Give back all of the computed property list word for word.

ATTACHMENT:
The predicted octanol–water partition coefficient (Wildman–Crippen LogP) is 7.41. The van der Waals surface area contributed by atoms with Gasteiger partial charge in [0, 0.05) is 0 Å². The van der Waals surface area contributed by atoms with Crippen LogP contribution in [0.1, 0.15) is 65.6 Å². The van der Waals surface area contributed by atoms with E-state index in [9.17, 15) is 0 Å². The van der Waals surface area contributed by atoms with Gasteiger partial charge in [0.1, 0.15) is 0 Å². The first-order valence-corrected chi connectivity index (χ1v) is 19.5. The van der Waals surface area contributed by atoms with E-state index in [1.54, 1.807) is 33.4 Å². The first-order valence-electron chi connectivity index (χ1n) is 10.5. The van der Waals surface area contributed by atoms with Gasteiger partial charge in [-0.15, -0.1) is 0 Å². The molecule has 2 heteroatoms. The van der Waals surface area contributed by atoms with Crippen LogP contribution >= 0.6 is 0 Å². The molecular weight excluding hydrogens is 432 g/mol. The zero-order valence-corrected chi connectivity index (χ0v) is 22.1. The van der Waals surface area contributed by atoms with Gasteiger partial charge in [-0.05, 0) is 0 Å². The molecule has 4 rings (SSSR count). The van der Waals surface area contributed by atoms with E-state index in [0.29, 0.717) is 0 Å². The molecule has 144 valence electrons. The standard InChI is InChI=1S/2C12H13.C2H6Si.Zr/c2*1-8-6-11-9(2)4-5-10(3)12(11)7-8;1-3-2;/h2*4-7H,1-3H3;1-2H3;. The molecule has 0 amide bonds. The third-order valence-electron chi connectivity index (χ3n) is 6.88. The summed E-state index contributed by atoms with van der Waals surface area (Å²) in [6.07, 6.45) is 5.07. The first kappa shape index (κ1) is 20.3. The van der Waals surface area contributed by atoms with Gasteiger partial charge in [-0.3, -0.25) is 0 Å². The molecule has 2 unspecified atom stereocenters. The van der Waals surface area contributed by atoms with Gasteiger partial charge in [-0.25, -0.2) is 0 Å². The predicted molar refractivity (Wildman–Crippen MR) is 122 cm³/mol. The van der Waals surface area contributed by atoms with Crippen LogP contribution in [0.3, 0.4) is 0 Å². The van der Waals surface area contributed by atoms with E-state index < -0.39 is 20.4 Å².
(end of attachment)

The predicted octanol–water partition coefficient (Wildman–Crippen LogP) is 7.41. The van der Waals surface area contributed by atoms with Gasteiger partial charge in [0, 0.05) is 0 Å². The van der Waals surface area contributed by atoms with Crippen LogP contribution in [0.1, 0.15) is 65.6 Å². The van der Waals surface area contributed by atoms with E-state index in [9.17, 15) is 0 Å². The van der Waals surface area contributed by atoms with Gasteiger partial charge in [0.1, 0.15) is 0 Å². The first-order valence-corrected chi connectivity index (χ1v) is 19.5. The van der Waals surface area contributed by atoms with E-state index in [1.54, 1.807) is 33.4 Å². The first-order valence-electron chi connectivity index (χ1n) is 10.5. The van der Waals surface area contributed by atoms with Gasteiger partial charge in [-0.15, -0.1) is 0 Å². The molecule has 2 heteroatoms. The van der Waals surface area contributed by atoms with Crippen LogP contribution >= 0.6 is 0 Å². The molecular weight excluding hydrogens is 432 g/mol. The zero-order valence-corrected chi connectivity index (χ0v) is 22.1. The van der Waals surface area contributed by atoms with Gasteiger partial charge in [-0.05, 0) is 0 Å². The molecule has 4 rings (SSSR count). The van der Waals surface area contributed by atoms with E-state index in [0.29, 0.717) is 0 Å². The molecule has 144 valence electrons. The standard InChI is InChI=1S/2C12H13.C2H6Si.Zr/c2*1-8-6-11-9(2)4-5-10(3)12(11)7-8;1-3-2;/h2*4-7H,1-3H3;1-2H3;. The molecule has 0 amide bonds. The third-order valence-electron chi connectivity index (χ3n) is 6.88. The summed E-state index contributed by atoms with van der Waals surface area (Å²) in [6.07, 6.45) is 5.07. The first kappa shape index (κ1) is 20.3. The van der Waals surface area contributed by atoms with Gasteiger partial charge in [-0.3, -0.25) is 0 Å². The molecule has 2 unspecified atom stereocenters. The van der Waals surface area contributed by atoms with Gasteiger partial charge in [-0.25, -0.2) is 0 Å². The predicted molar refractivity (Wildman–Crippen MR) is 122 cm³/mol. The van der Waals surface area contributed by atoms with Crippen LogP contribution in [0.3, 0.4) is 0 Å². The van der Waals surface area contributed by atoms with E-state index < -0.39 is 20.4 Å².